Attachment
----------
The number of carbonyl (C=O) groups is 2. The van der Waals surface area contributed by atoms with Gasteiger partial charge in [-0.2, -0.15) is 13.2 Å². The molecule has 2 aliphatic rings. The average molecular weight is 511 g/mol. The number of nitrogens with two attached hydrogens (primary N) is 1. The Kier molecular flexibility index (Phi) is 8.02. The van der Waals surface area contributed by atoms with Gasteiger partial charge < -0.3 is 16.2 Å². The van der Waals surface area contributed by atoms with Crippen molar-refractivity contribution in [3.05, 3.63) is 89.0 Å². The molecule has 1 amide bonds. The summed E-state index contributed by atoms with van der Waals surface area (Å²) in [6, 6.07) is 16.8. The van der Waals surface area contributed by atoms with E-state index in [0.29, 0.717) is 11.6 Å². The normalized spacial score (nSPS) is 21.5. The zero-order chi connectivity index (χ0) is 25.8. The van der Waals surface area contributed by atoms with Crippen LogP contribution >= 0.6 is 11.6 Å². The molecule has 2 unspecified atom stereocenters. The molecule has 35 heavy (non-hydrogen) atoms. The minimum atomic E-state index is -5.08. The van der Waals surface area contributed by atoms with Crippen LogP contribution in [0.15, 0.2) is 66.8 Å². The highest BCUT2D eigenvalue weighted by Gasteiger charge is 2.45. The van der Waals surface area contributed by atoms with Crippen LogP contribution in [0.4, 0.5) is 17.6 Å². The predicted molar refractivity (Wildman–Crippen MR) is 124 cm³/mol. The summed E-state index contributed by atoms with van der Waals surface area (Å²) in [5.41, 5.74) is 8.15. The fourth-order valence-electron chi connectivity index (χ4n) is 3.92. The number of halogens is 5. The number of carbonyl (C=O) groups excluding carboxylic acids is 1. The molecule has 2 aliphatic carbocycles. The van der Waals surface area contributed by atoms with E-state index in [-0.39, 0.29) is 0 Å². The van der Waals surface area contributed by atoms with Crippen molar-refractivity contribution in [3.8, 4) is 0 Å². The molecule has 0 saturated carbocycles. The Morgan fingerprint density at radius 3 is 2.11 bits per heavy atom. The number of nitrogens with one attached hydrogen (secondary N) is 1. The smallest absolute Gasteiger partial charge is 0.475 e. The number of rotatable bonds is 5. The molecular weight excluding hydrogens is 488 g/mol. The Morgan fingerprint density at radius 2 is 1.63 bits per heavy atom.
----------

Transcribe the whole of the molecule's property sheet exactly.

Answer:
The number of carbonyl (C=O) groups is 2. The van der Waals surface area contributed by atoms with Gasteiger partial charge in [-0.2, -0.15) is 13.2 Å². The molecule has 2 aliphatic rings. The average molecular weight is 511 g/mol. The number of nitrogens with two attached hydrogens (primary N) is 1. The Kier molecular flexibility index (Phi) is 8.02. The van der Waals surface area contributed by atoms with Gasteiger partial charge < -0.3 is 16.2 Å². The van der Waals surface area contributed by atoms with Crippen molar-refractivity contribution in [3.05, 3.63) is 89.0 Å². The molecule has 1 amide bonds. The summed E-state index contributed by atoms with van der Waals surface area (Å²) in [6, 6.07) is 16.8. The van der Waals surface area contributed by atoms with E-state index in [0.29, 0.717) is 11.6 Å². The normalized spacial score (nSPS) is 21.5. The zero-order chi connectivity index (χ0) is 25.8. The van der Waals surface area contributed by atoms with Crippen LogP contribution >= 0.6 is 11.6 Å². The molecule has 2 unspecified atom stereocenters. The molecule has 35 heavy (non-hydrogen) atoms. The minimum atomic E-state index is -5.08. The van der Waals surface area contributed by atoms with Crippen LogP contribution in [0.15, 0.2) is 66.8 Å². The highest BCUT2D eigenvalue weighted by Gasteiger charge is 2.45. The van der Waals surface area contributed by atoms with Crippen LogP contribution in [0.4, 0.5) is 17.6 Å². The predicted molar refractivity (Wildman–Crippen MR) is 124 cm³/mol. The summed E-state index contributed by atoms with van der Waals surface area (Å²) in [5.41, 5.74) is 8.15. The fourth-order valence-electron chi connectivity index (χ4n) is 3.92. The number of halogens is 5. The number of carbonyl (C=O) groups excluding carboxylic acids is 1. The molecule has 2 aliphatic carbocycles. The van der Waals surface area contributed by atoms with E-state index in [-0.39, 0.29) is 0 Å². The van der Waals surface area contributed by atoms with Crippen molar-refractivity contribution in [3.8, 4) is 0 Å². The molecule has 0 saturated carbocycles. The Morgan fingerprint density at radius 3 is 2.11 bits per heavy atom. The number of nitrogens with one attached hydrogen (secondary N) is 1. The smallest absolute Gasteiger partial charge is 0.475 e. The number of rotatable bonds is 5. The molecular weight excluding hydrogens is 488 g/mol. The Morgan fingerprint density at radius 2 is 1.63 bits per heavy atom.